Roth's theorem on arithmetic progressions

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Roth's theorem on arithmetic progressions is a result in additive combinatorics concerning the existence of arithmetic progressions in subsets of the natural numbers. It was first proven by Klaus Roth in 1953.[1] Roth's theorem is a special case of Szemerédi's theorem for the case .


A subset A of the natural numbers is said to have positive upper density if


Roth's theorem on arithmetic progressions (infinite version): A subset of the natural numbers with positive upper density contains a 3-term arithmetic progression.

An alternate, more qualitative, formulation of the theorem is concerned with the maximum size of a Salem–Spencer set which is a subset of . Let be the size of the largest subset of which contains no 3-term arithmetic progression.

Roth's theorem on arithmetic progressions (finitary version): .

Improving upper and lower bounds on is still an open research problem.


The first result in this direction was Van der Waerden's theorem in 1927, which states that for sufficiently large N, coloring the integers with colors will result in a term arithmetic progression.[2]

Later on in 1936 Erdős and Turán conjectured a much stronger result that any subset of the integers with positive density contains arbitrarily long arithmetic progressions. In 1942, Raphaël Salem and Donald C. Spencer provided a construction of a 3-AP-free set (i.e. a set with no 3-term arithmetic progressions) of size ,[3] disproving an additional conjecture of Erdős and Turán that for some .[4]

In 1953, Roth partially resolved the initial conjecture by proving they must contain an arithmetic progression of length 3 using Fourier analytic methods. Eventually, in 1975, Szemerédi proved Szemerédi's theorem using combinatorial techniques, resolving the original conjecture in full.

Proof techniques[edit]

The original proof given by Roth used Fourier analytic methods. Later on another proof was given using Szemerédi's regularity lemma.

Proof sketch via Fourier analysis[edit]

In 1953, Roth used Fourier analysis to prove an upper bound of . Below is a sketch of this proof.

Define the Fourier transform of a function to be the function satisfying


where .

Let be a 3-AP-free subset of . The proof proceeds in 3 steps.

  1. Show that a admits a large Fourier coefficient.
  2. Deduce that there exists a sub-progression of such that has a density increment when restricted to this subprogression.
  3. Iterate Step 2 to obtain an upper bound on .

Step 1[edit]

For functions, define

Counting Lemma Let satisfy . Define . Then .

The counting lemma tells us that if the Fourier Transforms of and are "close", then the number of 3-term arithmetic progressions between the two should also be "close." Let be the density of . Define the functions (i.e the indicator function of ), and . Step 1 can then be deduced by applying the Counting Lemma to and , which tells us that there exists some such that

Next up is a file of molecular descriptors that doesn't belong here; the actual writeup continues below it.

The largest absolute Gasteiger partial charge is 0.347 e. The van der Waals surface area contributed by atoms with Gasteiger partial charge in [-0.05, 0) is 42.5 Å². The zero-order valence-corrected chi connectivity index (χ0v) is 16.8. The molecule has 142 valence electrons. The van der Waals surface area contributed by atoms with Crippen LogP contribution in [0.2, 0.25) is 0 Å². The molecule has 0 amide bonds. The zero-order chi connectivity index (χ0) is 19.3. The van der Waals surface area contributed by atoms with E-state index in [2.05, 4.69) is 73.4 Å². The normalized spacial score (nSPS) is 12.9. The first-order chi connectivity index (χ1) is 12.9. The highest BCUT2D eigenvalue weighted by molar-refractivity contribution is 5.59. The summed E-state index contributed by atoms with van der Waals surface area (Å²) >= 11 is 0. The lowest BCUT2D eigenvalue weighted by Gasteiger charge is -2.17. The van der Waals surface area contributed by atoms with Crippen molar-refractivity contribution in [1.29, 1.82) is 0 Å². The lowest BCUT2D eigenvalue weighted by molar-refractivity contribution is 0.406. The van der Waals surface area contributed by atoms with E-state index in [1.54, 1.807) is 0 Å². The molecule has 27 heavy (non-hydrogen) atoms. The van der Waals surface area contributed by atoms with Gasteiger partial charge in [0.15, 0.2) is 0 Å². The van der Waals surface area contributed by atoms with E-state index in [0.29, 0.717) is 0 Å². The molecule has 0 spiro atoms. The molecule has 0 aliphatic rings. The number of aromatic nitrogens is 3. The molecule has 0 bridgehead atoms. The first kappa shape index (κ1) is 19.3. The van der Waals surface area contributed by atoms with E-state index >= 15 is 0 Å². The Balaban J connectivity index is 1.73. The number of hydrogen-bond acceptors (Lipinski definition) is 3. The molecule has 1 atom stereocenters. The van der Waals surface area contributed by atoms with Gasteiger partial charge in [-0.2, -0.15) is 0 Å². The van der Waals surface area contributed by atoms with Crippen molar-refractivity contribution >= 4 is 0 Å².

Step 2[edit]

Given the from step 1, we first show that it's possible to split up into relatively large subprogressions such that the character is roughly constant on each subprogression.

Lemma 1: Let . Assume that for a universal constant . Then it is possible to partition into arithmetic progressions with length such that for all .

Next, we apply Lemma 1 to obtain a partition into subprogressions. We then use the fact that produced a large coefficient in step 1 to show that one of these subprogressions must have a density increment:

Lemma 2: Let be a 3-AP-free subset of , with and . Then, there exists a sub progression such that and .

Step 3[edit]

We now iterate step 2. Let be the density of after the th iteration. We have that and First, see that doubles (i.e. reach such that ) after at most steps. We double again (i.e reach ) after at most steps. Since , this process must terminate after at most steps.

Let be the size of our current progression after iterations. By Lemma 2, we can always continue the process whenever and thus when the process terminates we have that Also, note that when we pass to a subprogression, the size of our set decreases by a cube root. Therefore

Therefore so as desired.

Unfortunately, this technique does not generalize directly to larger arithmetic progressions to prove Szemerédi's theorem. An extension of this proof eluded mathematicians for decades until 1998, when Timothy Gowers developed the field of higher-order Fourier analysis specifically to generalize the above proof to prove Szemerédi's theorem.[5]

Proof sketch via graph regularity[edit]

Below is an outline of a proof using the Szemerédi regularity lemma.

Let be a graph and . We call an -regular pair if for all with , one has .

A partition of is an -regular partition if


Then the Szemerédi regularity lemma says that for every , there exists a constant such that every graph has an -regular partition into at most parts.

We can also prove that triangles between -regular sets of vertices must come along with many other triangles. This is known as the triangle counting lemma.

Triangle Counting Lemma: Let be a graph and be subsets of the vertices of such that are all -regular pairs for some . Let denote the edge densities respectively. If , then the number of triples such that form a triangle in is at least


Using the triangle counting lemma and the Szemerédi regularity lemma, we can prove the triangle removal lemma, a special case of the graph removal lemma.[6]